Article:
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Arts & Culture

Sex, Patriotism & Rihanna: The 2,000-Year History Of Your Makeup Bag

Portrait Of a Black Woman Applying Blush On Face
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While women are known for makeup, those gender norms are being challenged -- and that's nothing new.

Powders, rouge and lipsticks have a long history of challenging beauty standards and upending the status quo.

When you put on your Fenty lip gloss in the morning, you’re part of a long line of women — and men — who have adorned their face for the purposes of beauty and power.

Here are five things to know about the looks you love from Rae Nudson, author of "All Made Up: The Power and Pitfalls of Beauty Culture, from Cleopatra to Kim Kardashian."

3000 B.C.- 30 B.C.:  Egyptian Eyes Had It

Elizabeth Taylor as Cleopatra
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Elizabeth Taylor as Cleopatra

Elizabeth Taylor’s eye makeup might seem over the top almost 60 years after “Cleopatra” was filmed, but a bold eye was en vogue back in ancient Egypt.

“I think a lot of it has to do with medicinal purposes that maybe was antibacterial and helped people prevent eye infections,” Nudson said. “Eye makeup and decoration could have also been for religious purposes.”

The eyes could also have denoted who was part of a certain community or class, she said, and it wasn’t just the women who wore it.

“It wasn’t limited to gender at all,” she said. “People of all genders could have participated in makeup depending on the culture in the time period that they were in.”

12th - 9th Centuries B.C.: Ancient Greeks Loved Eyeliner Too

Heroes Of Ancient Greek Myths, Dionysus And Ariadne
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Heroes of ancient Greek myths

“In ancient Greece, the gaze was considered very powerful. Where your eyes looked could be very sensual,” Nudson said.

Sex workers wore heavier eye makeup to indicate that they had control of their own gaze.

“This kind of heavier eye makeup, extra powder, extra eyeliner around your eyes became associated with that sexuality.”

1700s: During The American Revolution, Men Rebelled By Taking Off Their Makeup

George Washington by Charles Willson Peale
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George Washington at the Battle of Princeton by Charles Willson Peale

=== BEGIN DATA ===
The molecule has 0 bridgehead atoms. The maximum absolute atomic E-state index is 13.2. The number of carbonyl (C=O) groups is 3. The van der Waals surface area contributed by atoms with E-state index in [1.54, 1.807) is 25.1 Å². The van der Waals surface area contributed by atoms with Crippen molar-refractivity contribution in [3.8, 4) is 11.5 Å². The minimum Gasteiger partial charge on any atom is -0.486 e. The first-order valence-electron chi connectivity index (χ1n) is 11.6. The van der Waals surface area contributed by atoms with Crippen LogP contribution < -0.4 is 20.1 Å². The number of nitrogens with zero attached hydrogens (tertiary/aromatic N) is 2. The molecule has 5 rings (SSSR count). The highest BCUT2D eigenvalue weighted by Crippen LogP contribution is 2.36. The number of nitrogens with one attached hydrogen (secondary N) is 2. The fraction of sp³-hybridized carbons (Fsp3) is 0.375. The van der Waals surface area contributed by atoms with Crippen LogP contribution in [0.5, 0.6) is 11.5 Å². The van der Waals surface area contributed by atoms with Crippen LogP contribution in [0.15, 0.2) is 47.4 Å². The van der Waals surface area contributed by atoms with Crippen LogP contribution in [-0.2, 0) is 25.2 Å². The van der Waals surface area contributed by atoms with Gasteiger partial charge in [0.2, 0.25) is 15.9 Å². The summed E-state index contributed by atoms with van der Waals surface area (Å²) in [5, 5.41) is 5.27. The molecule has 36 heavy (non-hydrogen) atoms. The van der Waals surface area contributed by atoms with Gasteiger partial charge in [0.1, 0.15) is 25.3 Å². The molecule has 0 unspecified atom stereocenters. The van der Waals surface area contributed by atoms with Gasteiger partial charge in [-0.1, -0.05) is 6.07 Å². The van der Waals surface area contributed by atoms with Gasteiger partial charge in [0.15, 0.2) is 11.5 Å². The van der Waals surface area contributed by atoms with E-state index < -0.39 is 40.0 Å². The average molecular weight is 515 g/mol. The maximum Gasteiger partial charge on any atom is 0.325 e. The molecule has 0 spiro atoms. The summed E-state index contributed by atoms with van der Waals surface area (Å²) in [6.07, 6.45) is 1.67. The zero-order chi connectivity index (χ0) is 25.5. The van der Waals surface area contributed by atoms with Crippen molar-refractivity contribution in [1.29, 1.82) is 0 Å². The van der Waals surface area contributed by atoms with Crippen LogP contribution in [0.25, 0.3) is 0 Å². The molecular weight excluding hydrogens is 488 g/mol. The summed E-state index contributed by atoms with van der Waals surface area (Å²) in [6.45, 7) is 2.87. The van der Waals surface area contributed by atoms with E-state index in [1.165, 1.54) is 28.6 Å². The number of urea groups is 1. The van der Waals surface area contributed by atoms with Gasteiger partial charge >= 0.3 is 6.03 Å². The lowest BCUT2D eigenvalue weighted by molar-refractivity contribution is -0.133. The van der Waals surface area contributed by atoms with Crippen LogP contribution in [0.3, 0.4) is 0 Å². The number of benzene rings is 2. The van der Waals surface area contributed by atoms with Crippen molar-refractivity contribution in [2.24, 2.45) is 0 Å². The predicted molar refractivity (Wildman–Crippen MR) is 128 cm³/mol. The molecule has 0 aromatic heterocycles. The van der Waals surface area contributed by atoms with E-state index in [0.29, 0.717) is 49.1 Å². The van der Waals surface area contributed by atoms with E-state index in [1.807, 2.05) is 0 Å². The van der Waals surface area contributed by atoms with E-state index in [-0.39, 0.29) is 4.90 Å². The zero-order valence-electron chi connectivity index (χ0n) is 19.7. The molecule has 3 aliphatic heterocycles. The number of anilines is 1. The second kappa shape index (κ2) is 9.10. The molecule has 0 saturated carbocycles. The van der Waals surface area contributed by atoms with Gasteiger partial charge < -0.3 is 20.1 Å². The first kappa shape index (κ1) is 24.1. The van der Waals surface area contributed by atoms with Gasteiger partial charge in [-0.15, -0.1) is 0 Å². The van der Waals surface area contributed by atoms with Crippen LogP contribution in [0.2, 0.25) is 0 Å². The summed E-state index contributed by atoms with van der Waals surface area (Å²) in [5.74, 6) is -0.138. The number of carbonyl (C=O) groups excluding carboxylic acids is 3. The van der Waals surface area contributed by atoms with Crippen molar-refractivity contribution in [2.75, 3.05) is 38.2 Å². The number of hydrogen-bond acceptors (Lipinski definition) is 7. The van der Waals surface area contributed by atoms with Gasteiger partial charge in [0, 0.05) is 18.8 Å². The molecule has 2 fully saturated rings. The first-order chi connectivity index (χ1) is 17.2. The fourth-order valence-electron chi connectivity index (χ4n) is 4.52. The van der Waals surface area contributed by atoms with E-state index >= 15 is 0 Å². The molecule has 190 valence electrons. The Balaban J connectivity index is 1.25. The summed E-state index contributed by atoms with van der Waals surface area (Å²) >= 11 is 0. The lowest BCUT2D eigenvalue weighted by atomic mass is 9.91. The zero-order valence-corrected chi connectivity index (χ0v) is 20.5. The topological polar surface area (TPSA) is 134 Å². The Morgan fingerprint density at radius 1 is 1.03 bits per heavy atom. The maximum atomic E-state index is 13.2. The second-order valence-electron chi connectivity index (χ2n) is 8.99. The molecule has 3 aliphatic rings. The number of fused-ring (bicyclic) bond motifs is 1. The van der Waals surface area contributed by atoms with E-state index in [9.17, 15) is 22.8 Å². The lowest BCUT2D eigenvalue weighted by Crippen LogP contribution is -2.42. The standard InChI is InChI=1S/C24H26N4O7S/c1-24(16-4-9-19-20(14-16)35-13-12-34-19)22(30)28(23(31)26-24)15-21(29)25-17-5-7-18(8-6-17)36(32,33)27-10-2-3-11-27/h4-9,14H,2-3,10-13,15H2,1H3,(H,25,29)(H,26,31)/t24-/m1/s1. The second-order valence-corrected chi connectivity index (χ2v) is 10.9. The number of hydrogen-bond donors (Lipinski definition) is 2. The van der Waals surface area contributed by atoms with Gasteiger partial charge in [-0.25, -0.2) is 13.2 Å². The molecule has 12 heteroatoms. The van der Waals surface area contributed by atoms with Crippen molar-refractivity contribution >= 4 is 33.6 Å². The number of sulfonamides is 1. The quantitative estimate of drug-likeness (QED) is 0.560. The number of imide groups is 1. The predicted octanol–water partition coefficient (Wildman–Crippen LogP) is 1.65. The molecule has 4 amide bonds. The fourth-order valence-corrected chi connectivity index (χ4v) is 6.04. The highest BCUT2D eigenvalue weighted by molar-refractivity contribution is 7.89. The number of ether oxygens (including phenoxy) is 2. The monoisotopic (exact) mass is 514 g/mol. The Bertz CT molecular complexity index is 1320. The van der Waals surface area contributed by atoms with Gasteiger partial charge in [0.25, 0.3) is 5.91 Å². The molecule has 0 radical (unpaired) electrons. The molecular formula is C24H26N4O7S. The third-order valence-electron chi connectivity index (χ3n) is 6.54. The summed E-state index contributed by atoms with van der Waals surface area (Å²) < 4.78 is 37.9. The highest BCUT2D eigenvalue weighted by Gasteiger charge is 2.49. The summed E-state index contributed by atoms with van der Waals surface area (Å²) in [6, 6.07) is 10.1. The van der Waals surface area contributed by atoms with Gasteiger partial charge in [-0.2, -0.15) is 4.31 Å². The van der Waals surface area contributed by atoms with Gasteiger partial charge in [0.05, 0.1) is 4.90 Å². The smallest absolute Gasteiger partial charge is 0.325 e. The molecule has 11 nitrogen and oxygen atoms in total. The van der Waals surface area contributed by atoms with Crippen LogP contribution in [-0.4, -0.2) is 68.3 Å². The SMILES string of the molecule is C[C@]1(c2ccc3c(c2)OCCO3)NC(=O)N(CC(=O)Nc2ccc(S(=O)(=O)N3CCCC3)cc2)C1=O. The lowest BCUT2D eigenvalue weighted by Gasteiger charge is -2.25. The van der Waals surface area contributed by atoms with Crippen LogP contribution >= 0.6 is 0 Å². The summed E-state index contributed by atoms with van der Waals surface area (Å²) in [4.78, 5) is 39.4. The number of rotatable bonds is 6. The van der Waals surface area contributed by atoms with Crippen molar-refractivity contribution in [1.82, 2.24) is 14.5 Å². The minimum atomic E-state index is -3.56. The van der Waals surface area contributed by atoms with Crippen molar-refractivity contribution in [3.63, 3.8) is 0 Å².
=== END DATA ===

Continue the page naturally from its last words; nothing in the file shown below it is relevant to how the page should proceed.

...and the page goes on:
Around the time of the American Revolution, men in London wore white face powder.

“A lot of them would have had a little rouge on their beauty counters.”

But when colonists rejected their king, they rejected everything to do with London and where they came from, along with that powdered appearance.

The result? A new kind of freedom.

“They were saying like, no, we're going to be independent and we're our own country and our own thing,” she said. “Men embraced a more, almost rugged, bare face in the name of patriotism.”

1940s: Rosie the Riveter Was a Beauty Symbol

Postage Stamp Showing Rosie the Riveter 1999
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Postage Stamp Showing Rosie the Riveter from 1999

During World War II, women entered the workplace because men had to go overseas. That challenged gender roles.

“Makeup became a way for people to hold on to their femininity as they entered a previously male-dominated space,” Nudson said. “So, makeup is seen as something patriotic. It was seen as staying beautiful for the men fighting overseas and it was something that a lot of women felt was their duty.”

And, she said, the U.S. government encouraged the idea. Makeup continued to be produced even as there was rationing and other things were cut back.

Today: Rihanna Changed the Makeup Game

Recording Artist Rihanna
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Recording Artist Rihanna

When Rihanna started her makeup company Fenty, she introduced 40 shades of foundation for all skin types.

“She created shades that were very, very light to very, very dark. It was not all, you know, shades for white people,” Nudson said.

The makeup industry took notice.

“So other companies began to also widen their shade range, and that trickled down to even drugstore companies now having 30, 40 shades,” she said.

Rhianna’s strategy paid off — quite literally. Forbes reports that the star is now worth $1.7 billion, second only to Oprah as the world’s richest female entertainer, with the majority of that wealth coming directly from her Fenty brand.

Learn More

You can hear the full conversation with Rae Nudson on the “Think” show podcast, where you can also subscribe to the show.